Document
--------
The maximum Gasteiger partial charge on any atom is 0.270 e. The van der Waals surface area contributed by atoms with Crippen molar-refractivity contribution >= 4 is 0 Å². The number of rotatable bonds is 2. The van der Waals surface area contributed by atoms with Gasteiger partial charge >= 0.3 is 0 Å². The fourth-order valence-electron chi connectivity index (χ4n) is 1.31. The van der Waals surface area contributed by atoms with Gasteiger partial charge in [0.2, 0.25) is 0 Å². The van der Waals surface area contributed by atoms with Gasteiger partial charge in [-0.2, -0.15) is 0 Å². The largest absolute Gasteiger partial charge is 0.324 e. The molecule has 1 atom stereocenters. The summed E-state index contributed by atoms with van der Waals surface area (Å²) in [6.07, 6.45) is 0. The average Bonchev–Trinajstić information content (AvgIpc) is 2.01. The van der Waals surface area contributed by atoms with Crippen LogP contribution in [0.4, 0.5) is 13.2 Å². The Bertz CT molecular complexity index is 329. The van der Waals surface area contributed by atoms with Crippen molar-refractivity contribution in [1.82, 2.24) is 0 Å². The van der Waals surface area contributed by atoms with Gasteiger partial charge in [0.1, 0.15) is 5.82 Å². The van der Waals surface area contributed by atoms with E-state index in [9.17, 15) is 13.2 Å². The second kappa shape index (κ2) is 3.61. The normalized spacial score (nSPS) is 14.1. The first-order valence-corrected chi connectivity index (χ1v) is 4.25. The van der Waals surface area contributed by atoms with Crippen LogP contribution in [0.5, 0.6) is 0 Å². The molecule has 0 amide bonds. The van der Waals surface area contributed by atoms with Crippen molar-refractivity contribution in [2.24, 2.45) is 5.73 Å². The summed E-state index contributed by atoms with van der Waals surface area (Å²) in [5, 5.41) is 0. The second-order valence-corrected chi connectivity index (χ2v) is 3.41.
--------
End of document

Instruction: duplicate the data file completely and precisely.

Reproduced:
The maximum Gasteiger partial charge on any atom is 0.270 e. The van der Waals surface area contributed by atoms with Crippen molar-refractivity contribution >= 4 is 0 Å². The number of rotatable bonds is 2. The van der Waals surface area contributed by atoms with Gasteiger partial charge >= 0.3 is 0 Å². The fourth-order valence-electron chi connectivity index (χ4n) is 1.31. The van der Waals surface area contributed by atoms with Gasteiger partial charge in [0.2, 0.25) is 0 Å². The van der Waals surface area contributed by atoms with Gasteiger partial charge in [-0.2, -0.15) is 0 Å². The largest absolute Gasteiger partial charge is 0.324 e. The molecule has 1 atom stereocenters. The summed E-state index contributed by atoms with van der Waals surface area (Å²) in [6.07, 6.45) is 0. The average Bonchev–Trinajstić information content (AvgIpc) is 2.01. The van der Waals surface area contributed by atoms with Crippen LogP contribution in [0.4, 0.5) is 13.2 Å². The Bertz CT molecular complexity index is 329. The van der Waals surface area contributed by atoms with Crippen molar-refractivity contribution in [1.82, 2.24) is 0 Å². The van der Waals surface area contributed by atoms with Gasteiger partial charge in [0.1, 0.15) is 5.82 Å². The van der Waals surface area contributed by atoms with E-state index in [9.17, 15) is 13.2 Å². The second kappa shape index (κ2) is 3.61. The normalized spacial score (nSPS) is 14.1. The first-order valence-corrected chi connectivity index (χ1v) is 4.25. The van der Waals surface area contributed by atoms with Crippen LogP contribution in [0.5, 0.6) is 0 Å². The molecule has 0 amide bonds. The van der Waals surface area contributed by atoms with Crippen molar-refractivity contribution in [2.24, 2.45) is 5.73 Å². The summed E-state index contributed by atoms with van der Waals surface area (Å²) in [5, 5.41) is 0. The second-order valence-corrected chi connectivity index (χ2v) is 3.41.